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How To Find Angel Investors For Your Startup Posted in Heavy Chef News, Concocted by Wendy Tayler,
Published on 1 August 2012

Eric Edelstein is the Co-founder of Springleap and Evly. His hats include tech entrepreneur, startup digest curator, social media public speaker and he has great expertise in the power of crowdsourcing. Eric also rubs shoulders with the likes of Drew Houston (Founder of Dropbox). He took the time to share some of his thoughts with us about startups, angel investors and the real reason why some startups succeed while others fall.

ERICWhat specific factors do South African startups need to bear in mind when launching?

Lets start with the presumption that all factors depend on where we are comparing ourselves to. If we’re comparing to Silicon Valley or other tech hotspots around the world, then yes, we’re often at a disadvantage when attempting to build global companies. For example, our bandwidth is slower for a more expensive price. But we also face similar challenges to them. Although we don’t have as many software developers, we also don’t have as many companies fighting over them, so we share the same challenge of finding developers. And if we compare ourselves to less developed tech eco-systems, such as certain countries in the rest of Africa, we often have a more efficient tech eco-system; more networking events, greater bandwidth, and far more access to funding than they do.

How do startups go about looking for angel investors? What questions should they ask?

Network, network, network. The more people you meet and talk to, the more you’ll understand the eco-system. As an example, there are a number of organisations trying to match entrepreneurs with angel (and other early stage) investors, such as the Google Umbono program and Angel Hub. You can also meet angel investors through broker referrals. Meeting high net worth individuals directly is possible in South Africa, but unless you have an amazing contacts network, it’s probably going to feel like finding a needle in a haystack. The most important thing is to show the potential angel how you are going to limit their financial risk, while at the same time, giving them a fantastic investment opportunity with a great potential return.

What are the notable differences between startups in developed countries versus emerging markets?

In the developed countries, the entire eco-system for entrepreneurs is more developed. So there are far more resources available to help you build your business. More funders, more networking events, more bandwidth and so on. But there are also far more entrepreneurs trying to build their businesses and thus leveraging these resources.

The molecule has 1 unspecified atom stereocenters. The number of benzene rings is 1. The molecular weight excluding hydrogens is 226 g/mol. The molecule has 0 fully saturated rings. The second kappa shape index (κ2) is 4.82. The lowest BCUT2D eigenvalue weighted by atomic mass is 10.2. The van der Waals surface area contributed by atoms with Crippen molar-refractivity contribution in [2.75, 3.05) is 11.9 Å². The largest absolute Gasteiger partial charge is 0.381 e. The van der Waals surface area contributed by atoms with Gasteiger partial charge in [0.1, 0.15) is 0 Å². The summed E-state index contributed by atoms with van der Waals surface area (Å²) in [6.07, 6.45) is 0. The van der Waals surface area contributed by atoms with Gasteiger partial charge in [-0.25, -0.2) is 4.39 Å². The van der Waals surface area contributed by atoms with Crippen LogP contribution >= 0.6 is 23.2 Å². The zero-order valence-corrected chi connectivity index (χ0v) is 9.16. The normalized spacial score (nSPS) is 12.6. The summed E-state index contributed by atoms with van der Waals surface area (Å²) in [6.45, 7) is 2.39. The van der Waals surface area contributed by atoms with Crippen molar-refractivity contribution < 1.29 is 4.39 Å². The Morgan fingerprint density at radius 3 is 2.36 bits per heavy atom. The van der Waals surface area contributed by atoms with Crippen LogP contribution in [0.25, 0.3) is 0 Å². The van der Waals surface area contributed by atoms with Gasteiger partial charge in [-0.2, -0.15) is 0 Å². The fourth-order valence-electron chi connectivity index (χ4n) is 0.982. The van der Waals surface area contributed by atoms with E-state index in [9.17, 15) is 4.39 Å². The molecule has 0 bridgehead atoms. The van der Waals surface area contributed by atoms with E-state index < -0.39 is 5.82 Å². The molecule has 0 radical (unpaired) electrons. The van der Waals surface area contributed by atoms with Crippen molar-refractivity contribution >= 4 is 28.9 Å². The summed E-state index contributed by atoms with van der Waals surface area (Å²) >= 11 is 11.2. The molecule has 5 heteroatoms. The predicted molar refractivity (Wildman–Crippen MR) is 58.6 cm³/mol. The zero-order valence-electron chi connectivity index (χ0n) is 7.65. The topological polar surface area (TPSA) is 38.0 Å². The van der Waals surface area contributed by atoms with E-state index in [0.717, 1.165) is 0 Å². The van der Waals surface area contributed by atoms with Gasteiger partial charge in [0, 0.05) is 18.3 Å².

Which South African startups have caught your attention? For the right or wrong reasons!

I’ll tell you after I invest in them! On a serious note, I’m currently not investing in new startups, as much as I’d love to be doing so, as I’m 100% focussed on building up my latest startup, evly.com, which allows organisations to better engage, grow, and gain business value from their fans and communities. Our differentiation? Previously building a Facebook app could take months of planning and development, but our software lets you build a facebook app to get your Facebook fans more involved with your brand in under an hour.

Wow, that sounds brilliant. So how does a startup build trust and brand loyalty before they have established a reputation?

Build a great product which adds value to your target market. The trust, brand loyalty and referrals will follow.

In a sentence, what is the determining factor as to why  startups succeed?

A successful entrepreneur keeps moving forward until they succeed. Stumbling blocks along the way which knock them for six, just make them more determined to succeed.

Thanks for your time, Eric. We look forward to seeing more great things from Evly and also keeping an eye on your upcoming startup investments. Follow Eric on Twitter here.

Read more posts by Wendy Tayler

Wendy Tayler

Wendy is the Editor in Chief at Heavy Chef. After 3 years cooking up a storm at UNISA studying English and Communications, Wendy decided to mesh her passion for writing with her love of digital. She firmly believes the world is moving into the online sphere and can be found writing, tracking down great names for interviews, or singing her heart out at the World Wide Creative studio.

Follow Wendy on Twitter

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